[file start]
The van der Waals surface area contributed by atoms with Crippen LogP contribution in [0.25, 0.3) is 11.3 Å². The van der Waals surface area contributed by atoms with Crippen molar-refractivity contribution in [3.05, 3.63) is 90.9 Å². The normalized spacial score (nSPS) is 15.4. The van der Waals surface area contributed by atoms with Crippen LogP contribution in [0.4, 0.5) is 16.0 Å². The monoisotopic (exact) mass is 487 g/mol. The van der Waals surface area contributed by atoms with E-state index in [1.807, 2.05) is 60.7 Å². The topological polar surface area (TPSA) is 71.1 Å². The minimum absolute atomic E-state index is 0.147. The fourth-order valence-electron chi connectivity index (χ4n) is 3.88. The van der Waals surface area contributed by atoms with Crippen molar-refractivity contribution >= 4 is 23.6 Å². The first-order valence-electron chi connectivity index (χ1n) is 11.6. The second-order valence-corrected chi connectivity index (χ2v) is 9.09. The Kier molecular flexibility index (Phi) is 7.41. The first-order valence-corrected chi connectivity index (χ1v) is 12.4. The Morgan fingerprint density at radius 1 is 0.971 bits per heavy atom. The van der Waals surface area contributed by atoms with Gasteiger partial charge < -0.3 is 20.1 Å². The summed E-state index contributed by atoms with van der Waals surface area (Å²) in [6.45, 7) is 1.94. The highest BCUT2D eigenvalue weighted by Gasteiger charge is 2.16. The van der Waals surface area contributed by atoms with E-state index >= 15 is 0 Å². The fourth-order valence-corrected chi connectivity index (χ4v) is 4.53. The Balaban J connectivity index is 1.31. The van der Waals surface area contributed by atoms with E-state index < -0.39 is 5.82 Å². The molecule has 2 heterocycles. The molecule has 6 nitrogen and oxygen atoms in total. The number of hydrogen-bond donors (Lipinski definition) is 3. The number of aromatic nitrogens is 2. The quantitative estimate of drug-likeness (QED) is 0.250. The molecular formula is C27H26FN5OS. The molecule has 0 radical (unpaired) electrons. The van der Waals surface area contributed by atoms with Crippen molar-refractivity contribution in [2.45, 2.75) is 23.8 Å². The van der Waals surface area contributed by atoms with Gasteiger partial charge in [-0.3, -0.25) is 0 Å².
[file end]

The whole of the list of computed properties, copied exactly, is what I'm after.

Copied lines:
The van der Waals surface area contributed by atoms with Crippen LogP contribution in [0.25, 0.3) is 11.3 Å². The van der Waals surface area contributed by atoms with Crippen molar-refractivity contribution in [3.05, 3.63) is 90.9 Å². The normalized spacial score (nSPS) is 15.4. The van der Waals surface area contributed by atoms with Crippen LogP contribution in [0.4, 0.5) is 16.0 Å². The monoisotopic (exact) mass is 487 g/mol. The van der Waals surface area contributed by atoms with E-state index in [1.807, 2.05) is 60.7 Å². The topological polar surface area (TPSA) is 71.1 Å². The minimum absolute atomic E-state index is 0.147. The fourth-order valence-electron chi connectivity index (χ4n) is 3.88. The van der Waals surface area contributed by atoms with Crippen molar-refractivity contribution >= 4 is 23.6 Å². The first-order valence-electron chi connectivity index (χ1n) is 11.6. The second-order valence-corrected chi connectivity index (χ2v) is 9.09. The Kier molecular flexibility index (Phi) is 7.41. The first-order valence-corrected chi connectivity index (χ1v) is 12.4. The Morgan fingerprint density at radius 1 is 0.971 bits per heavy atom. The van der Waals surface area contributed by atoms with Gasteiger partial charge < -0.3 is 20.1 Å². The summed E-state index contributed by atoms with van der Waals surface area (Å²) in [6.45, 7) is 1.94. The highest BCUT2D eigenvalue weighted by Gasteiger charge is 2.16. The van der Waals surface area contributed by atoms with E-state index >= 15 is 0 Å². The fourth-order valence-corrected chi connectivity index (χ4v) is 4.53. The Balaban J connectivity index is 1.31. The van der Waals surface area contributed by atoms with E-state index < -0.39 is 5.82 Å². The molecule has 2 heterocycles. The molecule has 6 nitrogen and oxygen atoms in total. The number of hydrogen-bond donors (Lipinski definition) is 3. The number of aromatic nitrogens is 2. The quantitative estimate of drug-likeness (QED) is 0.250. The molecular formula is C27H26FN5OS. The molecule has 0 radical (unpaired) electrons. The van der Waals surface area contributed by atoms with Crippen molar-refractivity contribution in [2.45, 2.75) is 23.8 Å². The van der Waals surface area contributed by atoms with Gasteiger partial charge in [-0.3, -0.25) is 0 Å².